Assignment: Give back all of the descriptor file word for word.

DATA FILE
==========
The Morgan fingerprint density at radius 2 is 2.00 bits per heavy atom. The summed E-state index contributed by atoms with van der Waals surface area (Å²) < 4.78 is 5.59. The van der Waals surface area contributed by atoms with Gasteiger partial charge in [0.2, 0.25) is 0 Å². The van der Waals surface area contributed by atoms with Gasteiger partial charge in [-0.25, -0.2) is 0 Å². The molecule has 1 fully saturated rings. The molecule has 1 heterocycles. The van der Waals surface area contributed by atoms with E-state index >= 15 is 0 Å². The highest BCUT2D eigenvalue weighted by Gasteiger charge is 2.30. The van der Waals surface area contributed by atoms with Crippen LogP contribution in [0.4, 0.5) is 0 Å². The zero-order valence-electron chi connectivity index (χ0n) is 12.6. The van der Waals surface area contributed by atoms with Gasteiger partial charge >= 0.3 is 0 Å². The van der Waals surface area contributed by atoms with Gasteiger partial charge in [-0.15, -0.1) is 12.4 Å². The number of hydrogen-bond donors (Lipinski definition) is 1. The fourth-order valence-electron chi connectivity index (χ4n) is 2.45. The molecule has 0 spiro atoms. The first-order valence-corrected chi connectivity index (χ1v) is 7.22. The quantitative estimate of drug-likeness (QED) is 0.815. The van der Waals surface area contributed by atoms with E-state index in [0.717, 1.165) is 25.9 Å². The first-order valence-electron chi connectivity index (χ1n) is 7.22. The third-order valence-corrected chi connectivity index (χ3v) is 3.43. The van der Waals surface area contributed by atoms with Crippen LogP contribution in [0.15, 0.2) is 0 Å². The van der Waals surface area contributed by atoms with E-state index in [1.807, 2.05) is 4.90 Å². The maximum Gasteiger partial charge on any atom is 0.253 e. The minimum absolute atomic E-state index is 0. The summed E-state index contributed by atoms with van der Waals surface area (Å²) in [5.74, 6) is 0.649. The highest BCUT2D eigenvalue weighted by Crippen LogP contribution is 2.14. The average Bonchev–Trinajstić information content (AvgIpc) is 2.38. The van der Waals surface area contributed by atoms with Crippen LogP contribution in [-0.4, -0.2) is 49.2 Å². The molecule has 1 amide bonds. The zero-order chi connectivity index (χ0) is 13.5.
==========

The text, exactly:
The Morgan fingerprint density at radius 2 is 2.00 bits per heavy atom. The summed E-state index contributed by atoms with van der Waals surface area (Å²) < 4.78 is 5.59. The van der Waals surface area contributed by atoms with Gasteiger partial charge in [0.2, 0.25) is 0 Å². The van der Waals surface area contributed by atoms with Gasteiger partial charge in [-0.25, -0.2) is 0 Å². The molecule has 1 fully saturated rings. The molecule has 1 heterocycles. The van der Waals surface area contributed by atoms with E-state index >= 15 is 0 Å². The highest BCUT2D eigenvalue weighted by Gasteiger charge is 2.30. The van der Waals surface area contributed by atoms with Crippen LogP contribution in [0.4, 0.5) is 0 Å². The zero-order valence-electron chi connectivity index (χ0n) is 12.6. The van der Waals surface area contributed by atoms with Gasteiger partial charge >= 0.3 is 0 Å². The van der Waals surface area contributed by atoms with Gasteiger partial charge in [-0.15, -0.1) is 12.4 Å². The number of hydrogen-bond donors (Lipinski definition) is 1. The fourth-order valence-electron chi connectivity index (χ4n) is 2.45. The molecule has 0 spiro atoms. The first-order valence-corrected chi connectivity index (χ1v) is 7.22. The quantitative estimate of drug-likeness (QED) is 0.815. The van der Waals surface area contributed by atoms with E-state index in [0.717, 1.165) is 25.9 Å². The first-order valence-electron chi connectivity index (χ1n) is 7.22. The third-order valence-corrected chi connectivity index (χ3v) is 3.43. The van der Waals surface area contributed by atoms with Crippen LogP contribution in [0.15, 0.2) is 0 Å². The van der Waals surface area contributed by atoms with E-state index in [1.807, 2.05) is 4.90 Å². The maximum Gasteiger partial charge on any atom is 0.253 e. The minimum absolute atomic E-state index is 0. The summed E-state index contributed by atoms with van der Waals surface area (Å²) in [5.74, 6) is 0.649. The highest BCUT2D eigenvalue weighted by Crippen LogP contribution is 2.14. The average Bonchev–Trinajstić information content (AvgIpc) is 2.38. The van der Waals surface area contributed by atoms with Crippen LogP contribution in [-0.4, -0.2) is 49.2 Å². The molecule has 1 amide bonds. The zero-order chi connectivity index (χ0) is 13.5.